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Biodiversity devastation: Human-driven decline requires millions of years of recovery


A new study shows that the current rate of biodiversity decline in freshwater ecosystems outcompetes that at the end-Cretaceous extinction that killed the dinosaurs: damage now being done in decades to centuries may take millions of years to undo.


Biodiversity devastation: Human-driven decline requires millions of years of recovery
Lake Volvi (Greece) temporarily dries up as a consequence of excessive irrigation for agriculture
 paired with climate change - one of many examples of a freshwater system
under human impact [Credit: C. Albrecht (JLU)]

The current biodiversity crisis, often called the 6th mass extinction, is one of the critical challenges we face in the 21st century. Numerous species are threatened with extinction, mostly as a direct or indirect consequence of human impact. Habitat destruction, climate change, overexploitation, pollution and invasive species are among the main causes for Earth's biota to decline rapidly.




To investigate the tempo of extinction and predict recovery times, an international team of evolutionary biologists, paleontologists, geologists and modelers led by the Justus Liebig University Giessen compared today's crisis with the previous, 5th mass extinction event. That event was the result of an asteroid impact 66 million years ago, eradicating about 76% of all species on the planet, including entire animal groups such as the dinosaurs. Focusing on freshwater biota, which are among the World's most threatened, the research team gathered a large dataset containing 3,387 fossil and living snail species of Europe covering the past 200 million years. The scientists estimated rates of speciation and extinction to assess the speed at which species come and go and predict recovery times.


Biodiversity devastation: Human-driven decline requires millions of years of recovery
Microcolpia parreyssii (Philippi, 1847), a freshwater snail from a small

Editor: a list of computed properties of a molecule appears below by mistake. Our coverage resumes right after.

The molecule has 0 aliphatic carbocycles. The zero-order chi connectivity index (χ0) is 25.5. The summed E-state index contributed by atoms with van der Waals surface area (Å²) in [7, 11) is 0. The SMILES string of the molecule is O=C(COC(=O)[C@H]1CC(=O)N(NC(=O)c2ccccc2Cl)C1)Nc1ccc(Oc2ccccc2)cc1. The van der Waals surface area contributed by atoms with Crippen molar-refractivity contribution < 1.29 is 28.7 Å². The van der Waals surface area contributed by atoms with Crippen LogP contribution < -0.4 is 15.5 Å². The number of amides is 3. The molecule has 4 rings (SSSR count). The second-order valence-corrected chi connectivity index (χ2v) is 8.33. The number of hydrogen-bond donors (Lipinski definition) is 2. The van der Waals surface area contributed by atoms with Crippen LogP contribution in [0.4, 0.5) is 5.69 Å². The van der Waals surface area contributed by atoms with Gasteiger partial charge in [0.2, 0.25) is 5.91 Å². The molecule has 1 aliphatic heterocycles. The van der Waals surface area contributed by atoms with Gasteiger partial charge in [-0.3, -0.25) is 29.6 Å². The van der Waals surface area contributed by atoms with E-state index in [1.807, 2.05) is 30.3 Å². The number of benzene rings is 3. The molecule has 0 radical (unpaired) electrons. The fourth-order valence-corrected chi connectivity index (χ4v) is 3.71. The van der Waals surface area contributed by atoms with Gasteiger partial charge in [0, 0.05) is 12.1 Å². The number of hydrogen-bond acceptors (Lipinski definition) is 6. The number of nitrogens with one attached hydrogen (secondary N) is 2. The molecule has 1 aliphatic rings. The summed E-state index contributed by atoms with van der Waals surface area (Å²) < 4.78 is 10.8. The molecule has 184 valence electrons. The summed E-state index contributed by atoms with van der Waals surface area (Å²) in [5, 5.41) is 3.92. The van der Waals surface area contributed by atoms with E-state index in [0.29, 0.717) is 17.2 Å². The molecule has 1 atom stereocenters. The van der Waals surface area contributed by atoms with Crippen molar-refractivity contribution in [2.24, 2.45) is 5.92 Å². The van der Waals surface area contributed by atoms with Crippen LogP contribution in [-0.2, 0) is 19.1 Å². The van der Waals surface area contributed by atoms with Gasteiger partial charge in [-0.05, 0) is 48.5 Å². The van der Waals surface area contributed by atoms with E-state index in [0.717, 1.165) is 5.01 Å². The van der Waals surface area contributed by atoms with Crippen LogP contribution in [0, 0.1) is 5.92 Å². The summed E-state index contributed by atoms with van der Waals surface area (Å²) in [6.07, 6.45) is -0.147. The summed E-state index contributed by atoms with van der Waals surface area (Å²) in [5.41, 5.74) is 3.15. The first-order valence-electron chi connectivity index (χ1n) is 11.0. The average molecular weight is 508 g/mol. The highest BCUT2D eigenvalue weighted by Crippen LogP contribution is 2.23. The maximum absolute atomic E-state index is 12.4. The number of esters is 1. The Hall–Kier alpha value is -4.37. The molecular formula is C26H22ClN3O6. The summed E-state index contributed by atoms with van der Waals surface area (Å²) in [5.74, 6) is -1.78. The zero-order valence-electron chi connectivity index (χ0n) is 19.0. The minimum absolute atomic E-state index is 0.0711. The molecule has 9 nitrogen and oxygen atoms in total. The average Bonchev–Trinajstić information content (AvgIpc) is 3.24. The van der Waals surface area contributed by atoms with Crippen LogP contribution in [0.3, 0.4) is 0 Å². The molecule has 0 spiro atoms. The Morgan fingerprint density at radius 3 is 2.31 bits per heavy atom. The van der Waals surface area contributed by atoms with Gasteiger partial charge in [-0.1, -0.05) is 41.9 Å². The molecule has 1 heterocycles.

thermal spring in Romania. The species is flagged as "critically endangered"
 by the IUCN Red List, but it has not been found living in the past few years
and is probably extinct in the wild [Credit: Thomas A. Neubauer]

The results of the study, which are recently published in the journal Communications Earth & Environment, are alarming. While already the extinction rate during the 5th mass extinction was considerably higher than previously believed for freshwater biota, it is drastically overshadowed by the predicted future extinction rate of the current 6th mass extinction event. On average the predicted rate was three orders of magnitudes higher than during the time the dinosaurs went extinct. Already by 2120 a third of the living freshwater species may have vanished.




The pace at which we lose species today is unprecedented and has not even been reached during major extinction crises in the past. "Losing species entails changes in species communities and, in the long run, this affects entire ecosystems. We rely on functioning freshwater environments to sustain human health, nutrition and fresh water supply", says the lead author of the study, Dr. Thomas A. Neubauer.


Biodiversity devastation: Human-driven decline requires millions of years of recovery
Pyrgulifera matheronii, a freshwater snail common at the time of the dinosaurs and extinct
along with them. Cretaceous, Hungary [Credit: Mathias Harzhauser, NHM Vienna]

The trend the scientists revealed for the 5th mass extinction event has another, potentially even more dire prospect for the future. Although the cause for the rising extinction - an asteroid impact on the Yucatan Peninsula in Mexico - was a short event in geological time scales, the extinction rate remained high for approximately five million years. Afterwards followed an even longer period of recovery. It took altogether nearly 12 million years until the balance was restored between species originating and going extinct.




"Even if our impact on the world's biota stops today, the extinction rate will likely stay high for an extended period of time. Considering that the current biodiversity crisis advances much faster than the mass extinction event 66 million years ago, the recovery period may be even longer", says Neubauer. "Despite our short existence on Earth, we have assured that the effects of our actions will outlast us by millions of years."


Source: Naturalis Biodiversity Center [May 21, 2021]



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